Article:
The Null Device
Posts matching tags 'gin'
A few quick links to things recently seen:
- A visual study guide to cognitive biases
- Sydney is considering closing George St. to traffic, building a light rail (pronounced "tram") line. Interestingly enough, this plan, like Melbourne's original laneway-driven regeneration and "Copenhagen lanes", was suggested by a Danish urban-planning consultant.
- Google have developed facial recognition technology, capable of identifying individuals in photographs. Given the privacy implications (that plus Google Goggles would be the ultimate stalker tool), they're wisely being very careful about what, if anything, they do with it.
- Spoonflower is a web-based company that will print your designs onto fabric and send it to you. Now if only we could get them talking to Blank Label (a web-based service that lets you design custom shirts, though currently only from a somewhat conservative range of fabrics), then that would be awesome.
- Some music videos: The Pains Of Being Pure At Heart, Higher Than The Stars (warning: features furries), Rainbow Arabia, Holiday In Congo (warning: not actually filmed in Congo but Brazil; features massed Michael Jackson impersonators)
- Nifty trompe l'oeil paste-up on the sides of a fence in Berlin:
In 2004, an artist in the Netherlands created a room filled with aerosolised gin and tonic, as an art installation and/or party. Apparently inhaling aerosolised alcohol is a good way to experience the intoxicating effects very quickly. Whether or not it is safe, I don't know (though passing out in such a room would probably be a bad idea), though I suspect that aerosolised tonic can't be good for one's clothes.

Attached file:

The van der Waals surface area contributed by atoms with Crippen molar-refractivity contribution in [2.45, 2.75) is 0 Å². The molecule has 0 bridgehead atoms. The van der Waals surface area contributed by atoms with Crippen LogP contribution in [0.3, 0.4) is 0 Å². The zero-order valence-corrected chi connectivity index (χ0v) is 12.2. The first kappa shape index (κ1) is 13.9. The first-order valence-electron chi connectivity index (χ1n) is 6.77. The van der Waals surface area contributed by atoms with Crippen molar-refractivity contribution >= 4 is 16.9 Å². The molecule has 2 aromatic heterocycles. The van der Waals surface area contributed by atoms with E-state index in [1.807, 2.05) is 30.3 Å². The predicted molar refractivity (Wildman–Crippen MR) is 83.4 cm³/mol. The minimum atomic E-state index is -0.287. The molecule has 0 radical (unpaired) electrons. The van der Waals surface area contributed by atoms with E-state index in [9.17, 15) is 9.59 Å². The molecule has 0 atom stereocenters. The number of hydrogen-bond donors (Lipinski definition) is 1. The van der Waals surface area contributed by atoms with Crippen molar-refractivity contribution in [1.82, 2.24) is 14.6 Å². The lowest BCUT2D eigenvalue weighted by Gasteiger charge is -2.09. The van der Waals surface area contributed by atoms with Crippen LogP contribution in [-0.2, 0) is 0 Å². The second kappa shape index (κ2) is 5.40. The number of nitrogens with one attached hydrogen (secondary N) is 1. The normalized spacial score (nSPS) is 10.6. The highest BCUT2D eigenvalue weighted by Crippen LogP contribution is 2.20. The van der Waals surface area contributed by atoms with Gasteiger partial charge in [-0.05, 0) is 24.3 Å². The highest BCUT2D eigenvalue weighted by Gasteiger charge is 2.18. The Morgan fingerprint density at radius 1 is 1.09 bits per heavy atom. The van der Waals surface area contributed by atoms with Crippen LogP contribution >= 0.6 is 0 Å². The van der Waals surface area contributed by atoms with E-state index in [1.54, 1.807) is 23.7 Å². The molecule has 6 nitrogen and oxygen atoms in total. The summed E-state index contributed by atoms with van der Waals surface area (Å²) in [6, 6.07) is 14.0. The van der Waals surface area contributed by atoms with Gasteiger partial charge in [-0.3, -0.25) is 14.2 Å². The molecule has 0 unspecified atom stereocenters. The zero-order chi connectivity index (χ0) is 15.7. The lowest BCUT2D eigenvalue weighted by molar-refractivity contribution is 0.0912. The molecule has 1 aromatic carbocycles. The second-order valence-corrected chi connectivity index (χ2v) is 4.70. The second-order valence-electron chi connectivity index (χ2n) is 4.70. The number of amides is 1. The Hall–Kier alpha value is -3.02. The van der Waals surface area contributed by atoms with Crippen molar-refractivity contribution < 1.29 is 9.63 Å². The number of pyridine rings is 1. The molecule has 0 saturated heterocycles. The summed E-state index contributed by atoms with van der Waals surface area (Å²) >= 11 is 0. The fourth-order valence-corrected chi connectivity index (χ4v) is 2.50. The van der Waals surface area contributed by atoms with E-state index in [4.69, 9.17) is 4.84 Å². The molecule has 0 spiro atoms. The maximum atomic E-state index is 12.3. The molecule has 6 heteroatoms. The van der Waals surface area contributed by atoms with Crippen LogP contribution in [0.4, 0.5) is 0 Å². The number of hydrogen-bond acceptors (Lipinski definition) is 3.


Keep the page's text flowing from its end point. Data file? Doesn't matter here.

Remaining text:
A (possibly somewhat biased) social history of drinking in England reveals that talk of a pathology of "binge drinking" is more the product of Victorian squeamishness and snobbery than anything else:
In fact we are rather poor drinkers compared with our ancestors. Queen Elizabeth I was renowned for drinking ale stronger than any of her courtiers could take. During her reign, British beers were so popular abroad that exports were only permitted if sufficient quantities of wood to replace the casks used was imported. Elizabethan brewers were often urged to reduce the formidable strengths of their beers, one of which, Pharaoh, was so named because it "would not let the people go". James took a similar line, only to be told that the brewers would be more minded to follow his advice were he rather more prompt in settling his bills.
Expressions like "binge drinking" tell us less about our present drinking habits than they do about the neo-Puritan climate we live in. In truth the drinking habits of many have not changed greatly, but they are seen from the standpoint of a society that does not recognise that the values and attitudes of the late Victorian and Edwardian eras were the exception rather than the rule.
Meanwhile, England's drinking problems come not from an excess love for beer, but ultimately from its displacement by things such as gin.
Gin forced people to realise for the first time that it was possible to make intoxicating beverages that were not sustaining and wholesome, and from then it was but a short step to demonising alcohol in all its guises, to separate the middle and upper classes from their previous habits and haunts, and to allow them to convince themselves that their domestic consumption of wine and gin was somehow superior. This attitude prevails today, principally perpetuated by newspapers.
The author, former secretary general of the Society of Independent Brewers, concludes to say that getting smashed on good English ale can be a fine thing indeed:
If journalists would stop writing hysterical leaders about "24-hour drinking" and turn their hands instead to thoughtful drinks page features about the merits of our national drink, that would be useful in improving debate and reconnecting us with our forgotten history. Drunkenness is an attribute of those who do not appreciate what they are consuming, not of those who do.